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May 13, 2020 9:21 am

Following US Pressure, Israel to Review Chinese Bid for Major Desalination Plant

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Then-U.S. Secretary of Energy Ernest Moniz (front, second from right) visits Israel’s Sorek water desalination plant in April 2016. Photo: U.S. Embassy Tel Aviv. – Following pressure by the United States, Israel will review the bid of a Hong Kong-based company for the construction of what is expected to be the world’s largest desalination plant—worth $1.5 billion.

The issue of Chinese influence, which includes CK Hutchison Holdings’ bid for the “Sorek B” desalination plant, in Israel’s economy is expected to be one of the topics discussed when US Secretary of State Mike Pompeo visits the Jewish state on Wednesday.

“As the Secretary has repeatedly stated, the United States strives for trade and investment on fair and reciprocal terms, with reliable partners, for long-term mutual benefit,” US State Department spokesperson Morgan Ortagus told Axios. “China’s business dealings, by contrast, are often opaque, transactional and geared to benefit the Chinese Communist Party.  We speak often to our friends in Israel about these risks and stand ready to help.”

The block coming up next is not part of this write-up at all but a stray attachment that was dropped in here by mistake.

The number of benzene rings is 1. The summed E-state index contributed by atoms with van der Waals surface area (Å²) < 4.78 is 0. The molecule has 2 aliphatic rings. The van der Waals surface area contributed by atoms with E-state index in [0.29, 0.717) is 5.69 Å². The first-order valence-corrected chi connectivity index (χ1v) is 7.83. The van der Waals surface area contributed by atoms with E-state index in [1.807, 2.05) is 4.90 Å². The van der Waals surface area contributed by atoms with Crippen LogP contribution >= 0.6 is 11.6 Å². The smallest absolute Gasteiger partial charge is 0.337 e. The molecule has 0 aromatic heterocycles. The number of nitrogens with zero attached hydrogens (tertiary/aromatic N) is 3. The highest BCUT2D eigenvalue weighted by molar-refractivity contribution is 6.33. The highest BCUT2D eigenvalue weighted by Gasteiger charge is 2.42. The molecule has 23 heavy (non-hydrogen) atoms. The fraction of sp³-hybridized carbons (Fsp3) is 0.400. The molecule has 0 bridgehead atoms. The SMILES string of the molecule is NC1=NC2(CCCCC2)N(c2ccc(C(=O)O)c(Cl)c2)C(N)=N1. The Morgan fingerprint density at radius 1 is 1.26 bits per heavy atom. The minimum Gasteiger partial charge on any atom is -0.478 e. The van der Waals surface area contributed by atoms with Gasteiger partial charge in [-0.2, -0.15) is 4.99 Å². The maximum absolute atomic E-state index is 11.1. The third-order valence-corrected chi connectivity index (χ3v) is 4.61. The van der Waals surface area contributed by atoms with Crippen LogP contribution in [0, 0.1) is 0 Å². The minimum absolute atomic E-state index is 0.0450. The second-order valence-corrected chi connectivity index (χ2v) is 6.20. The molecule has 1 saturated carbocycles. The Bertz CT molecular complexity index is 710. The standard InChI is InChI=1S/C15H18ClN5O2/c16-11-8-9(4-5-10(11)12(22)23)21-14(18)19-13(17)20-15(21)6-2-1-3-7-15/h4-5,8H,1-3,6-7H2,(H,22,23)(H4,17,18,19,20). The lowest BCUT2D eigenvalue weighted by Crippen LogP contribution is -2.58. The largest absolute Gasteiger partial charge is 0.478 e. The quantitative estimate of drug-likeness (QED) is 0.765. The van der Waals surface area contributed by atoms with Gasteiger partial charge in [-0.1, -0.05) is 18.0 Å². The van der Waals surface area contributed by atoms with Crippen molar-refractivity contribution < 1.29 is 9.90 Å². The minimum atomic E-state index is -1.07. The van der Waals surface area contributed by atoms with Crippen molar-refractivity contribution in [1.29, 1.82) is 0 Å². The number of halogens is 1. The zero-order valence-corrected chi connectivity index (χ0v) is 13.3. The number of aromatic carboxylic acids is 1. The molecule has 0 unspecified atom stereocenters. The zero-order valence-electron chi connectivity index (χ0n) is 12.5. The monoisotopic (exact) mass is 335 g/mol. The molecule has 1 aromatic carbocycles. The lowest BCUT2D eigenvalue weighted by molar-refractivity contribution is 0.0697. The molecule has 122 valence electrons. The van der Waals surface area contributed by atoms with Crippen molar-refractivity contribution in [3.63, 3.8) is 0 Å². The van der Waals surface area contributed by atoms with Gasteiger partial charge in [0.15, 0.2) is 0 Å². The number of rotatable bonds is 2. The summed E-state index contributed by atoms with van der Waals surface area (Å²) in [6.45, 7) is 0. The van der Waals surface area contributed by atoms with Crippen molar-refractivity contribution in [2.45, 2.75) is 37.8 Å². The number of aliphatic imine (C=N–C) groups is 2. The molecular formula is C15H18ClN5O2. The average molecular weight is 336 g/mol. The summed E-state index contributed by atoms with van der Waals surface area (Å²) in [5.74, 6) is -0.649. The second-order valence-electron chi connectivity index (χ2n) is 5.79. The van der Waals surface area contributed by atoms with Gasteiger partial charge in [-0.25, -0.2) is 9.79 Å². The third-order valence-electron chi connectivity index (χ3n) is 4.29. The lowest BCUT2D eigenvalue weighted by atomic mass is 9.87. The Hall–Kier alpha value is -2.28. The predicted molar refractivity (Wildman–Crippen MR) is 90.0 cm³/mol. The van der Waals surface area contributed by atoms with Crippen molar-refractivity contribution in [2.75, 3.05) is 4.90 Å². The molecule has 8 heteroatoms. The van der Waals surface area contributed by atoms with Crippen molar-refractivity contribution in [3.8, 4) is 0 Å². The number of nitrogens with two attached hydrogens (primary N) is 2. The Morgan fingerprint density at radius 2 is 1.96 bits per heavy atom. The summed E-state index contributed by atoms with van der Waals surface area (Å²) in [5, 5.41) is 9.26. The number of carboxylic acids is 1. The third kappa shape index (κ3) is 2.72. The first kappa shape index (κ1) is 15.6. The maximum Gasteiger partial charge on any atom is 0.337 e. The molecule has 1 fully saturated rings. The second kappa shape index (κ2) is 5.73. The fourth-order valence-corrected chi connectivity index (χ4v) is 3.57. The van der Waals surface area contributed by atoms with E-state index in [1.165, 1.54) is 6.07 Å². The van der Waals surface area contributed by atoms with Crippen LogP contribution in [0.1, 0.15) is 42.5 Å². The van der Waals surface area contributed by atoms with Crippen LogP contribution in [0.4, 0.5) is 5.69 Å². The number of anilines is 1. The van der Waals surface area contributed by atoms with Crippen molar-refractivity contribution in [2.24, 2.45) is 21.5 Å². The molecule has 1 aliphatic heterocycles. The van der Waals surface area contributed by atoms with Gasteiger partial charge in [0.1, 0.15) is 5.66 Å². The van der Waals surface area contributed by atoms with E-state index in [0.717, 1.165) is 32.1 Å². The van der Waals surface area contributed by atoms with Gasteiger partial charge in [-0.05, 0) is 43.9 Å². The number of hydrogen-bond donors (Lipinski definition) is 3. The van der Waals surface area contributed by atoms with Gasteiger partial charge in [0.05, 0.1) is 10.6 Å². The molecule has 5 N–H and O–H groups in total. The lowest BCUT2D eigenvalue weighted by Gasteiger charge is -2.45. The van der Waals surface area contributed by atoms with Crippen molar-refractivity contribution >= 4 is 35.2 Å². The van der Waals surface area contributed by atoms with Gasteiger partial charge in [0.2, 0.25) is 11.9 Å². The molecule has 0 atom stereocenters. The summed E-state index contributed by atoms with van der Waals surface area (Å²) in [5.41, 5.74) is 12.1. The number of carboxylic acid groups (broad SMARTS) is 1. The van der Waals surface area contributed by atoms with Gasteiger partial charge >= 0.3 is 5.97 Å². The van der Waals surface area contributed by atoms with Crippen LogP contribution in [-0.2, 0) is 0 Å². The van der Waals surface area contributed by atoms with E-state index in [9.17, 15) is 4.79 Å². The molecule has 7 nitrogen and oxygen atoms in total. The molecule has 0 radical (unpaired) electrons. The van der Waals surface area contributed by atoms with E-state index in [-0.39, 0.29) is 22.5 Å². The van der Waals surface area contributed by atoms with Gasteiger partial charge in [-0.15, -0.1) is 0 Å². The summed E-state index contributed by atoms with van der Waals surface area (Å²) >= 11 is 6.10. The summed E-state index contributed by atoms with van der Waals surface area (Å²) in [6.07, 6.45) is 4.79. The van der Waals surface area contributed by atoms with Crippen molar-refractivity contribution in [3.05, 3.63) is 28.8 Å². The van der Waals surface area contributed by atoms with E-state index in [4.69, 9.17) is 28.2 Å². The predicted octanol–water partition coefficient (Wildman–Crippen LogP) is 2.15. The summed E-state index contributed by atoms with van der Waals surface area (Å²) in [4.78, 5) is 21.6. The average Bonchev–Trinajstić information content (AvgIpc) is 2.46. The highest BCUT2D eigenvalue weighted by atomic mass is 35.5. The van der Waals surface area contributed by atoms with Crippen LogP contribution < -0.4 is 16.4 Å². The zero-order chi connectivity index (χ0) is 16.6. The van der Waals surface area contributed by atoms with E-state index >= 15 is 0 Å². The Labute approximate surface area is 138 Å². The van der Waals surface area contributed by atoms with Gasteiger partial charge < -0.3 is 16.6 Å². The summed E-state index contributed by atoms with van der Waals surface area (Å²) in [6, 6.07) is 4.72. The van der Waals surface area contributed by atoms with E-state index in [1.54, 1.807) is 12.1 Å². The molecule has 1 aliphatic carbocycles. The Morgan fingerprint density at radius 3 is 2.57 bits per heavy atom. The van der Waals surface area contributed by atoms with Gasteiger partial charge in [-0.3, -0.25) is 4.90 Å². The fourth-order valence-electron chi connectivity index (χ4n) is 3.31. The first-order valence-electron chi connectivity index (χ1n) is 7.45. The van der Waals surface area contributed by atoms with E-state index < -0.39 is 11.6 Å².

In August 2019, Pompeo told JNS, “We want to make sure that Israeli citizens don’t have their private information stolen by the Chinese Communist Party. Using China as an interconnector, as a backbone for a network, puts at risk that network. It makes a likelihood that we will not deem that network trusted, and the United States has a policy of not permitting American information to flow across networks that aren’t trusted.”

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Israeli officials told Axios that CK Hutchison Holdings has a good chance of being awarded the government tender for the desalination plant, which is expected to produce 200 billion liters of water annually, or a quarter of Israel’s overall water consumption.

The firm that wins the tender to build the plant would operate it for 25 years.

After US Ambassador to Israel David Friedman asked Israeli Prime Minister Benjamin Netanyahu last week to interfere in the matter, the latter called for a new government committee to monitor foreign investments in Israel.

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